endangered species, which means you cannot shoot them in the united states. people can shoot them in canada and in russia and england, but you can shoot them in america. you can't bring the carcass of the polar bear you shot them roust into the united states. i met someone in the united states was on this this very trip that i'm about to tell you about. we were on the ship in the background called cappy time and those of you who side with an russian icebreaker strand in the antarctic a couple of weeks ago was the sister ship of this one. and it looks very much like this. it looks like somebody said that a block of flats on a barge. and we the cabin upon the upper deck and had a huge bridge from which we could see everything. the point of this trip, was one of the leaders of the trip. we were going to the north pole. when you travel and as part of the world nbc bears off in the distance, as i said it's usually over there you see that white and moving. that's the bear. while this is somewhat closer. we had a bear that came this close to the ship and it was right alongside the ship. this will
CSPAN
Jan 3, 2010 8:00am EST
for the first time in the united states a cap and trade system. that process is moving forward in ways that if you had talked about it just two to three months ago, would have seemed impossible. so i'm actually -- this is obama -- so i'm actually more optimistic than i was about america being able to take leadership on the issue, joining europe which over the last several years has been ahead of us on this issue. and he was awarded a nobel peace prize. after years of politicians refusing to take action on cutting greenhouse gas emissions, there is a positive shift in washington. there is legislation moving through the senate now that you just heard about and that we hope will get passed in time for the big be international meeting in copenhagen in december. in hopenhagen. [laughter] i love that. i am optimistic and more so now than ever before. this is the most important moral problem of our time, and i believe that with with your help and all of us working together that we are on our way to solving it. the political will is developing, and state by state the across the united states l
CSPAN
Jan 30, 2010 11:30am EST
, the united states's perspective on relations with the muslim world and where do we go from here with the muslim world? for much of the past decade since the events of 9/11 we talked a lot about the muslim world. in our media it has become part of the language of our politics. it matters a lot to us. thinking often is the united states or the muslim world are not on the right path -- not on the same page. we fought a lot about how to fix that relationship and particularly think about writing those things that are not going right. that context, that worries us more than the question of extremism. the perception that the muslim world thinks too much about conservative ideas and too permissive towards extremism and this is something that will be addressed for policy consent. much of that is quite true. extremism is an issue of paramount concern. it is a foreign policy consideration. it is the major focus of u.s. foreign policy and to that extent it is also the way in which many americans view the muslim world. but there's also a tendency that it becomes too all consuming. it becomes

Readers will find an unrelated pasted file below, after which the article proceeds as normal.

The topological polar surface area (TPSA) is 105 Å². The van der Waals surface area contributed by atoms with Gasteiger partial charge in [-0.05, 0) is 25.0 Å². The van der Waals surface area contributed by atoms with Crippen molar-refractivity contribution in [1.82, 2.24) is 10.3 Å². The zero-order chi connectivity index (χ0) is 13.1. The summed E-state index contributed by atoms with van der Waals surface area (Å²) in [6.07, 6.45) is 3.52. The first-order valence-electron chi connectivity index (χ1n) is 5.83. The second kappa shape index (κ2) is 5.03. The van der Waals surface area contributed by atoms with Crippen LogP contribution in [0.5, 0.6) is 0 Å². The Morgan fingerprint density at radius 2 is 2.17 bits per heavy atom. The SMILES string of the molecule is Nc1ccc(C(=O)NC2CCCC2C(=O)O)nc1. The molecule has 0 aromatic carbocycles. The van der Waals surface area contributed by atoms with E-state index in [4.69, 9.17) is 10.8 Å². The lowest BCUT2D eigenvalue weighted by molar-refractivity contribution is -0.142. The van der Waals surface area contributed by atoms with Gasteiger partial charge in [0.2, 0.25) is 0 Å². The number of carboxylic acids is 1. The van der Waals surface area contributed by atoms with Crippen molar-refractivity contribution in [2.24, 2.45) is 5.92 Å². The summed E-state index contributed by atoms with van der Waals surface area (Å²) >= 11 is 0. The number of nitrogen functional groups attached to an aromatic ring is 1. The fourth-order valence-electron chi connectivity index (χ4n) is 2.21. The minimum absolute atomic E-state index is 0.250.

CSPAN
Jan 31, 2010 10:45am EST
because i feel that's the people of the united states at that moment when george bush got up before the microphone and said we must go to war than 11 took place, a terrorist act took place, and therefore we must go to work against afghanistan, while one if people are listening move history they would not immediately rushed as most americans did at that point. 80 percent of americans rushed to say yes. progress, of course, rush to say yes because that's the job of congress to say yes. whenever the president wants to go to war. and if people do some history there would not be that rush to support a work, there would not be bad acceptance of the idea we are going to war to fight terrorism. there would not be an acceptance of the idea we're going to war to bring democracy. >> , bring democracy to the whole middle east. because the people if they use of history they would know of the instances in the american past when presidents have come before the public and said, as president pulled did in 1846, with back to go into mexico to spread civilization for the mexicans were as mckinley did
CSPAN
Jan 10, 2010 6:30pm EST
. that the truth be preserved. and that we not forget what was done by the united states at guantanamo holding people in arbitrary detention and subjecting them to abuse for so long and all the lies and distortions that surround the prison. u to tell the truth and tell the stories both now and to preserve those stories for the future. in addition to the book, we have also set up an archive, the guantanamo bay detention archive in connection with nyu's library and seaton hall law school which the book in a sense is the beginning. and through the archive we're going to continue this important process of preserving, preserving the records of guantanamo, preserving the stories so that it will always be there and people will not be able to minimize, distort or alter the truth of what happened doct during these last eight years in guantanamo. finally, i want to say that in this day and age and specially in the area of counterterrorism lawyers have been vilified. you have individuals like john, for example, who used the law as a tool for justifying torture and illegality. and you really have a story
CSPAN
Jan 31, 2010 12:30am EST